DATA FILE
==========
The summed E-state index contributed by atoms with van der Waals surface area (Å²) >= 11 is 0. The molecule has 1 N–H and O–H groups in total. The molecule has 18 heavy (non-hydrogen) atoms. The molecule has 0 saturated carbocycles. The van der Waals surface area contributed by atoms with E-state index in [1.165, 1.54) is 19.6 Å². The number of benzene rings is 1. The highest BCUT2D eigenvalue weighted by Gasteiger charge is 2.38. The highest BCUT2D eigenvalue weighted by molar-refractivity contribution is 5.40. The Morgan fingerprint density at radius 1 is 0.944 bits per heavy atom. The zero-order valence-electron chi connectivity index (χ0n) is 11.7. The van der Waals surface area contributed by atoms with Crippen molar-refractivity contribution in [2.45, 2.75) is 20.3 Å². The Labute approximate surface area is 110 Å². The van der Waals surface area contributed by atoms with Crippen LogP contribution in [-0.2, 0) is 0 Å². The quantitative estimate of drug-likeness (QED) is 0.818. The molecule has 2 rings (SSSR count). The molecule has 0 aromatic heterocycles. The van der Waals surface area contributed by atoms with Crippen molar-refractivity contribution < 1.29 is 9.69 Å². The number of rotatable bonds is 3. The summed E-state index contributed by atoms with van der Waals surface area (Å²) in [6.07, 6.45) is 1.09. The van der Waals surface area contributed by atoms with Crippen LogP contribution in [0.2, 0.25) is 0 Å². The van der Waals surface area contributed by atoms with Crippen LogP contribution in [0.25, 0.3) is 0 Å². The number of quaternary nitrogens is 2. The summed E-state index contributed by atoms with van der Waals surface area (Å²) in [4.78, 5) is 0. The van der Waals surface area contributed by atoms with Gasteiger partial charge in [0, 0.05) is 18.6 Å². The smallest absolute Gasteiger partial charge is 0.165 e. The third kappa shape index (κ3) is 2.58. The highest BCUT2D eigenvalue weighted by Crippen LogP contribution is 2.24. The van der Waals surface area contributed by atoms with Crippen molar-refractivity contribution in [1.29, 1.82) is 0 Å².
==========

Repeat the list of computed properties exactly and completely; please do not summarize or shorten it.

The summed E-state index contributed by atoms with van der Waals surface area (Å²) >= 11 is 0. The molecule has 1 N–H and O–H groups in total. The molecule has 18 heavy (non-hydrogen) atoms. The molecule has 0 saturated carbocycles. The van der Waals surface area contributed by atoms with E-state index in [1.165, 1.54) is 19.6 Å². The number of benzene rings is 1. The highest BCUT2D eigenvalue weighted by Gasteiger charge is 2.38. The highest BCUT2D eigenvalue weighted by molar-refractivity contribution is 5.40. The Morgan fingerprint density at radius 1 is 0.944 bits per heavy atom. The zero-order valence-electron chi connectivity index (χ0n) is 11.7. The van der Waals surface area contributed by atoms with Crippen molar-refractivity contribution in [2.45, 2.75) is 20.3 Å². The Labute approximate surface area is 110 Å². The van der Waals surface area contributed by atoms with Crippen LogP contribution in [-0.2, 0) is 0 Å². The quantitative estimate of drug-likeness (QED) is 0.818. The molecule has 2 rings (SSSR count). The molecule has 0 aromatic heterocycles. The van der Waals surface area contributed by atoms with Crippen molar-refractivity contribution < 1.29 is 9.69 Å². The number of rotatable bonds is 3. The summed E-state index contributed by atoms with van der Waals surface area (Å²) in [6.07, 6.45) is 1.09. The van der Waals surface area contributed by atoms with Crippen LogP contribution in [0.2, 0.25) is 0 Å². The van der Waals surface area contributed by atoms with Crippen LogP contribution in [0.25, 0.3) is 0 Å². The number of quaternary nitrogens is 2. The summed E-state index contributed by atoms with van der Waals surface area (Å²) in [4.78, 5) is 0. The van der Waals surface area contributed by atoms with Gasteiger partial charge in [0, 0.05) is 18.6 Å². The smallest absolute Gasteiger partial charge is 0.165 e. The third kappa shape index (κ3) is 2.58. The highest BCUT2D eigenvalue weighted by Crippen LogP contribution is 2.24. The van der Waals surface area contributed by atoms with Crippen molar-refractivity contribution in [1.29, 1.82) is 0 Å².